Claire is not stiff.  And that moment, when she was talking about the Indominus, did I realize that.  Claire is a woman in a man’s world (seriously, they’re all men except Zara).  She has a position to maintain.  She has a job to keep, which someone may say a man could do just as good if not better than her.  She needs to play her cards correctly.  Perhaps the reason for her stiffness goes well beyond the so called stereotype – I mean, hell, Masrani flies a helicopter without a license yet on an island full of dinosaurs that could kill him or thousands of others should he crash (kind of like, you know, the Aviary).  She has a right to be concerned with his lax attitude – he’s like a kid in a candy store, all while housing extinct creatures that could escape or kill anyone at any moment should something go wrong.  Claire, in my eyes, doesn’t underestimate the creatures she has on the island – she simply tries to keep up with Masrani.  Masrani seems super relaxed about his creatures and his occupants.  Even when Owen suggests to kill the I. rex to save lives, the person who objects is MASRANI – not Claire.  He states it costs millions of dollars to make the I. rex, hence not wanting to kill it.  Claire freaks out when the Indominus escapes, clearly worrying about the park and the people on it – she’s torn.  Owen has nothing on the line.  He could leave Isla Nublar, maybe go to college courtesy of the Navy, find a nice IT job.  No.  Claire has something on the line, she knows her boss does not want the island evacuated.  She knows her boss doesn’t want Indominus to be killed.  In the corporate world, it doesn’t take much to be fired.  All it takes is a little disagreement or a little disobedience.  Should she show she cares about the creatures that much, it could come off as being anti-profit or anti-guest.  Even when Masrani asks her if the dinosaurs are happy: how can she know if she’s in a huge security office every day, running the park, gathering sponsors, and trying to make money?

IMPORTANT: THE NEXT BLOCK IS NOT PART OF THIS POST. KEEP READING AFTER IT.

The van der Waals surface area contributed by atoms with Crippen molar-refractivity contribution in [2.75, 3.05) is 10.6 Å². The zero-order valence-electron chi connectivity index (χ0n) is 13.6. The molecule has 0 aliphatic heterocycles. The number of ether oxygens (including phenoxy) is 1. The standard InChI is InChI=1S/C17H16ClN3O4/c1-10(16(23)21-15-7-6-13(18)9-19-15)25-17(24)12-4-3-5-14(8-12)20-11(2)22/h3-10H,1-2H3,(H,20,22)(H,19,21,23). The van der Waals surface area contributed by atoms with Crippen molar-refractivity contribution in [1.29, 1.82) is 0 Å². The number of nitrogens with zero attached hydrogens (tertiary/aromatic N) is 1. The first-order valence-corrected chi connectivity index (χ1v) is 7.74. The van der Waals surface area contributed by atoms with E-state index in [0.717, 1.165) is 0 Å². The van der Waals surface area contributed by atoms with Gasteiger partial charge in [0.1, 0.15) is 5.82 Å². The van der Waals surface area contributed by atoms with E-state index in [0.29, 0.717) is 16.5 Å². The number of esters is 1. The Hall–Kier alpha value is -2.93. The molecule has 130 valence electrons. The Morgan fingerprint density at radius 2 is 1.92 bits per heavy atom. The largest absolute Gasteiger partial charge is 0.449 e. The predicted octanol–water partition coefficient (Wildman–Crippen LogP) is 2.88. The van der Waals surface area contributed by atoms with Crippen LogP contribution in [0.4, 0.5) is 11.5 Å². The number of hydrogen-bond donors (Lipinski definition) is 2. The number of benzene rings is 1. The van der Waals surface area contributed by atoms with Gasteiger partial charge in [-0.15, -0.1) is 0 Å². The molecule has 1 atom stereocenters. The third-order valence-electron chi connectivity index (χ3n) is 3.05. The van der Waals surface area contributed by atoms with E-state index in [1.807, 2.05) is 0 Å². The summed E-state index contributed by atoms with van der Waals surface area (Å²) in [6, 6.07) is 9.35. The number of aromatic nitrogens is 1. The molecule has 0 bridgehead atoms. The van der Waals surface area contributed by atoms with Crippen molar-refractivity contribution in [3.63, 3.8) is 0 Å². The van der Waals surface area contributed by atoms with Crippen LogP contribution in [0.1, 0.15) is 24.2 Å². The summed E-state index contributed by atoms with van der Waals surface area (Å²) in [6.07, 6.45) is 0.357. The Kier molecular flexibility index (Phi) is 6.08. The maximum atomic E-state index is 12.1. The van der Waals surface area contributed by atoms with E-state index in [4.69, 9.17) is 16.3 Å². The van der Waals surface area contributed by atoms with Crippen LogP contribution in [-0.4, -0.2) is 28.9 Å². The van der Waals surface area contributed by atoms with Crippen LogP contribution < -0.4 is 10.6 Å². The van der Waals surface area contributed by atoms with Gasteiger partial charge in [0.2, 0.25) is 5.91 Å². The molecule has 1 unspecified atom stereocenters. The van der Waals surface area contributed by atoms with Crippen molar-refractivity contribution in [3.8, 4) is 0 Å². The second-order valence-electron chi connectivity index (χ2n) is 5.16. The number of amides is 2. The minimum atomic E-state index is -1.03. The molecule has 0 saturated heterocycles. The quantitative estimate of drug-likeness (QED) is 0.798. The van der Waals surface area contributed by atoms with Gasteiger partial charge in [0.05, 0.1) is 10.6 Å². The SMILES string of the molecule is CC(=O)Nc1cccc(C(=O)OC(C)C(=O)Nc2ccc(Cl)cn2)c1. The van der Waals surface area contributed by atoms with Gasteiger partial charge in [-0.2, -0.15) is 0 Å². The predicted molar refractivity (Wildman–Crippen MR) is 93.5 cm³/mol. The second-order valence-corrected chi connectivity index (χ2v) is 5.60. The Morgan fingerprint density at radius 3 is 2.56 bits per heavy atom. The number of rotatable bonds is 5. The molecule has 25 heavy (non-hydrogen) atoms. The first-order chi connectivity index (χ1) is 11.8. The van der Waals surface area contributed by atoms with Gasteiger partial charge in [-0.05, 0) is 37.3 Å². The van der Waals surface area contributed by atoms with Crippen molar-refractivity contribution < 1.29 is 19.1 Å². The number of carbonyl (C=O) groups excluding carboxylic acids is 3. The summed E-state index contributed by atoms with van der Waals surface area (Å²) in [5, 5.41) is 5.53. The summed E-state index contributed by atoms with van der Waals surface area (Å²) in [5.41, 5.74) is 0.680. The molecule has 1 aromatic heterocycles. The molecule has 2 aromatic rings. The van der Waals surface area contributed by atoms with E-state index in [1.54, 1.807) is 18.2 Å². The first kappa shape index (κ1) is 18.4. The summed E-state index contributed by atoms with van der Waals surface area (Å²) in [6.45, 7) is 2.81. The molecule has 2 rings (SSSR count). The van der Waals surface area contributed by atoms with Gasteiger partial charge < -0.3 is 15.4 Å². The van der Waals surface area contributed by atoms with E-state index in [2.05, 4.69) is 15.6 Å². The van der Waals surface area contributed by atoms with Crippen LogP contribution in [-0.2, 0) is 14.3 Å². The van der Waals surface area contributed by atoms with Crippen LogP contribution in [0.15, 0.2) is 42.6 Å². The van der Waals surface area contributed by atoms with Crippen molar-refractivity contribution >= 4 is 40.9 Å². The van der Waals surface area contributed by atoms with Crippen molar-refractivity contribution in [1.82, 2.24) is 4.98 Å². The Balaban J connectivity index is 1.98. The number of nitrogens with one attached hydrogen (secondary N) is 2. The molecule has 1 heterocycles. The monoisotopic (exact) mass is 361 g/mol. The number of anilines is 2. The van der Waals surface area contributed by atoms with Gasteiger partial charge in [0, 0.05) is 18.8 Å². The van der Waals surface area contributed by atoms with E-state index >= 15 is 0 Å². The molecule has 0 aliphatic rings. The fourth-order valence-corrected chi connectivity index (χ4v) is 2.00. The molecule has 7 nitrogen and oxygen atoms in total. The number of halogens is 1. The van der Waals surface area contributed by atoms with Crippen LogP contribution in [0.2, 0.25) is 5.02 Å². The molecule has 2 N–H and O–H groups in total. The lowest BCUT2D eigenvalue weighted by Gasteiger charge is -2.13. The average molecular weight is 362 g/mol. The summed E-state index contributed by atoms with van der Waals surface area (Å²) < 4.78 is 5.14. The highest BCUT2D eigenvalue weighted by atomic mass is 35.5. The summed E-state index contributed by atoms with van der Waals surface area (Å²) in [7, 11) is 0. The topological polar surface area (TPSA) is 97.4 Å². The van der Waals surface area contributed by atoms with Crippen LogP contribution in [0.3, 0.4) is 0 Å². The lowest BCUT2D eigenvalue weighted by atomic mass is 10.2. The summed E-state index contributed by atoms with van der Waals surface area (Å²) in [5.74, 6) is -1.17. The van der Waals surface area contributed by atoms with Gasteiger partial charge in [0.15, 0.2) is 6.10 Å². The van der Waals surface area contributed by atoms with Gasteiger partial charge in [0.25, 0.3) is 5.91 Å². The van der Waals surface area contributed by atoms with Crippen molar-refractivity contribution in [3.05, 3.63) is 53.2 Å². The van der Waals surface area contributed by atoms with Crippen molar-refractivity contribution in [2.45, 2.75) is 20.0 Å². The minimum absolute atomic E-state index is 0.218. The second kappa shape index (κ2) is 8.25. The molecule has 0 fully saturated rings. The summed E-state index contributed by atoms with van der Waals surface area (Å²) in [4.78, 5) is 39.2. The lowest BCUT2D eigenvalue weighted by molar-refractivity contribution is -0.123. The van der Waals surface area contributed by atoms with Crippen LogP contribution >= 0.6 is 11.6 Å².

And she may just not like children, or be too fucking busy to deal with it.  Corporations void people of their humanity, their feelings.  Claire is a victim of it.  That’s why it takes a dead Apatosaurus for her to realize they’re living creatures.

Claire is the brains of Jurassic World.  Not Masrani.  And perhaps, she’s just too busy.

That leads me to my next point: The acting.

Other than some cheesy lines (“What kind of dinosaur they cooked up in that lab”) and some cheesy acting (see Beanie Guy in JW pressing the big red button to release the raptors as if he’s just beat someone on Xbox 360) I was pleasantly surprised by the acting.  Chris Pratt did… good.  Bryce Dallas Howard did.. good.  Ty Simpkins was perhaps a bit too over the top at times, and I really hated Nick Robinson staring at women (seriously what even is that shit?).  That was the only bit of acting that truly bothered me.  He could’ve been the grungy kid without staring at women constantly.  Just because it’s frequently done in culture does not mean it is right.  It would’ve also been nice for the kids to recognize how badass Claire was too for shooting a gun and doing everything she has done to save them.  It wasn’t all Owen.  Regardless, they were perhaps a bit cliched, but I could kind of overlook it because Claire took no shit from Owen.